Going forward, I think oil prices will be decided by the bigger players. I think we need to look at inventory levels. That is the criteria we know that we have to achieve collectively, for Opec and non-Opec countries. Based on the inventory levels, Opec will decide whether they want to continue with the production cuts.
WZ: I have been on record to say that we welcome any such state-owned bodies or business entity in the oil and gas business. We welcome their participation, as long as it is set up within the proper arrangements that have been made.
Who decides on Petros’ investments, and who will be the governing body for Petros?:
WZ: I think since this involves Petros, it is better you ask them. I don’t think I am in a position to respond for Petros.
Level of consolidation among the oil and gas players:
WZ: There have been attempts by a few industry players in Malaysia, but I think it is not as material as we had hoped for. I know its not easy. But I think going forward, we still need competitive big companies to serve the industry in Malaysia and in the region. So we are still encouraging companies to consolidate.
Petronas’ Canada project:
In 2017, one of the significant decisions made by Petronas was not to proceed with the Final Investment Decision on the Pacific North West LNG project and the Prince Rupert Gas Transmission project in Canada. However, Petronas will continue to evaluate options to monetise gas in Canada. So what is the status on Canada?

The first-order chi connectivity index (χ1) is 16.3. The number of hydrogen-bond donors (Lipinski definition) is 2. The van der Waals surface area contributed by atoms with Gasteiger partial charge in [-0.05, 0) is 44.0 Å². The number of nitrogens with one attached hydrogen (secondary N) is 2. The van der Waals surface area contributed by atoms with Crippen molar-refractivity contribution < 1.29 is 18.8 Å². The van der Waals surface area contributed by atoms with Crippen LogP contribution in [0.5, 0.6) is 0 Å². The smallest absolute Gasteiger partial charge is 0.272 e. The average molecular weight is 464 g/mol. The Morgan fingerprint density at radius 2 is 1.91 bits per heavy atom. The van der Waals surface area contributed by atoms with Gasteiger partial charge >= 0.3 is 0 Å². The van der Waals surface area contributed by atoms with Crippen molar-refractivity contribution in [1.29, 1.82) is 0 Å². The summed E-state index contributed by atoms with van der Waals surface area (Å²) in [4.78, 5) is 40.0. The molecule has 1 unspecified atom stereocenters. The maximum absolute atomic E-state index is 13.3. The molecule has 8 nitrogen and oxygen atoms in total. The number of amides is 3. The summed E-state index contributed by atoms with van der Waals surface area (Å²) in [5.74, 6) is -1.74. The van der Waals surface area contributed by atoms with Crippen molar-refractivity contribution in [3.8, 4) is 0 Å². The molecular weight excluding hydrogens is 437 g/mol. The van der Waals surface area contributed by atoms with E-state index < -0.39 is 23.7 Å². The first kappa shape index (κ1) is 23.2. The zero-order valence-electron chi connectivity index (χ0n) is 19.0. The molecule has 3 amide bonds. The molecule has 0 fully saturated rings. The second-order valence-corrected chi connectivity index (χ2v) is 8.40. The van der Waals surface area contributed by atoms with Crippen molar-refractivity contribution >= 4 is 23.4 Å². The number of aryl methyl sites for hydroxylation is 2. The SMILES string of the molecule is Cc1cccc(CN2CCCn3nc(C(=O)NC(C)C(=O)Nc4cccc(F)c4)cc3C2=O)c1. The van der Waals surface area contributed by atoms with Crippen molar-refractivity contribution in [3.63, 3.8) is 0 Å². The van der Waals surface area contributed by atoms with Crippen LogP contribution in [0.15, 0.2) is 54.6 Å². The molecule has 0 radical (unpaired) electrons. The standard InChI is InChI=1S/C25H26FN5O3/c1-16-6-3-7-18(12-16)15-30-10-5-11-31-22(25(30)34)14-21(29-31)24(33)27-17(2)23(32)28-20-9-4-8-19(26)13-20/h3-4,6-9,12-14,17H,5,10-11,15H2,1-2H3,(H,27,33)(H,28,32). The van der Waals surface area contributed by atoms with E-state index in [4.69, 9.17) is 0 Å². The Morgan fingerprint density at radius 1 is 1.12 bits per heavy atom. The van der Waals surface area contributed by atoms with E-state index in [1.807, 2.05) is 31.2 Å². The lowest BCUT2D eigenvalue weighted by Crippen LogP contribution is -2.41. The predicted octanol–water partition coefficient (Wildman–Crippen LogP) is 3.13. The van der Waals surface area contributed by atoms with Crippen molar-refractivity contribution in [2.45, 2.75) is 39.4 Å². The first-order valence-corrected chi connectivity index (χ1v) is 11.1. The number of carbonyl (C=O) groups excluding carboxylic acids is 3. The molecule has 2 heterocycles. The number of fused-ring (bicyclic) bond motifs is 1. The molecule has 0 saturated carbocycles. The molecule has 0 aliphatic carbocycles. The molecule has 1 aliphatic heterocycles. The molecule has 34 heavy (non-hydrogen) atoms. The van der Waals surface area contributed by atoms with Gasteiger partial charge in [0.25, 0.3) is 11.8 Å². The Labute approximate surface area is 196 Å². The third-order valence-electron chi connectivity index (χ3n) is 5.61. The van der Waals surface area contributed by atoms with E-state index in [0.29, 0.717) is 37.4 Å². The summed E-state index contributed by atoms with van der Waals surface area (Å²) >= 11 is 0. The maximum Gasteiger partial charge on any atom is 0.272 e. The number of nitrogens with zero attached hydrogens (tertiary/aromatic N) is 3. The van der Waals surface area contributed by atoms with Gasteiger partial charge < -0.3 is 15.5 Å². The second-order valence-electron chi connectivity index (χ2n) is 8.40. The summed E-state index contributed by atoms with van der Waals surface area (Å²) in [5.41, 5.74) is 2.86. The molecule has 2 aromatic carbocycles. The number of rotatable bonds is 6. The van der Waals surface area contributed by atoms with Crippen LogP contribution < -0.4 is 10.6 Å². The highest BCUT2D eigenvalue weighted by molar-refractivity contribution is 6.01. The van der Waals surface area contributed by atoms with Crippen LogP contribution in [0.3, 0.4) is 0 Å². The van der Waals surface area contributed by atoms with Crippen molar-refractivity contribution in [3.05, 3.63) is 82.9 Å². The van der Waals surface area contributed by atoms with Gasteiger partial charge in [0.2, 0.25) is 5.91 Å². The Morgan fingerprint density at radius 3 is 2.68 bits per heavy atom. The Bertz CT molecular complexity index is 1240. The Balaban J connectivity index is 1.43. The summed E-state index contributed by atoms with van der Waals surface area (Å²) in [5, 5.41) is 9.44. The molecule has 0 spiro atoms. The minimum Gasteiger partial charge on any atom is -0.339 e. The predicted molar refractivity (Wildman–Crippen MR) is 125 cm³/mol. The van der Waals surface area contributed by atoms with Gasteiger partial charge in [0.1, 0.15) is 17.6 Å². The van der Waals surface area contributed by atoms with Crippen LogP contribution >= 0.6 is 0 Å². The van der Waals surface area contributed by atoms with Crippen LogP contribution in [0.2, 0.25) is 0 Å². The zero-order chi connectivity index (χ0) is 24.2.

WZ: Yes, we are producing about 600 million standard cubic feet of gas for the local markets.
And we have world-class gas assets. The proven resources are about 23 trillion standard cubic feet. So, yes we will definitely continue to explore all options that we have to monetise this resource. This is an ongoing process.
GR: At current price levels, we have done a lot of adjustments to our asset values, and these have been done over the last three years. So if prices remain at this level, we don’t see any significant impairments. Impairments happen for two reasons – one is price levels and therefore future cashflows need to be adjusted lower.
The other reason is a breakdown in operational aspects. So that is if something happens somewhere in the business. That, we can’t quite predict. However, besides that, we don’t expect any substantial level of impairments similar to what happened in the last two years.
WZ: Today, we dont’ have any big plans for retrenchment. However, as an ongoing exercise and this is nothing new and special, we have got a process where repeated non- performers will have to leave. But this is normal and has been done for many years now.
There is now no specific programme for retrenchment.
FLNG 1 and FLNG2:
Petronas has commissioned the world’s first floating liquefied natural gas (FLNG) liquefaction, storage and offloading vessel – Petronas FLNG Satu – which is now operating offshore in Sarawak. What are the plans to set up a second FLNG?
WZ: FLNG 1 has delivered six cargoes, and we are happy with its performance.
FLNG 2 is now under construction. It will be in operations in 2020. We are confident that we are on track to be operational by then.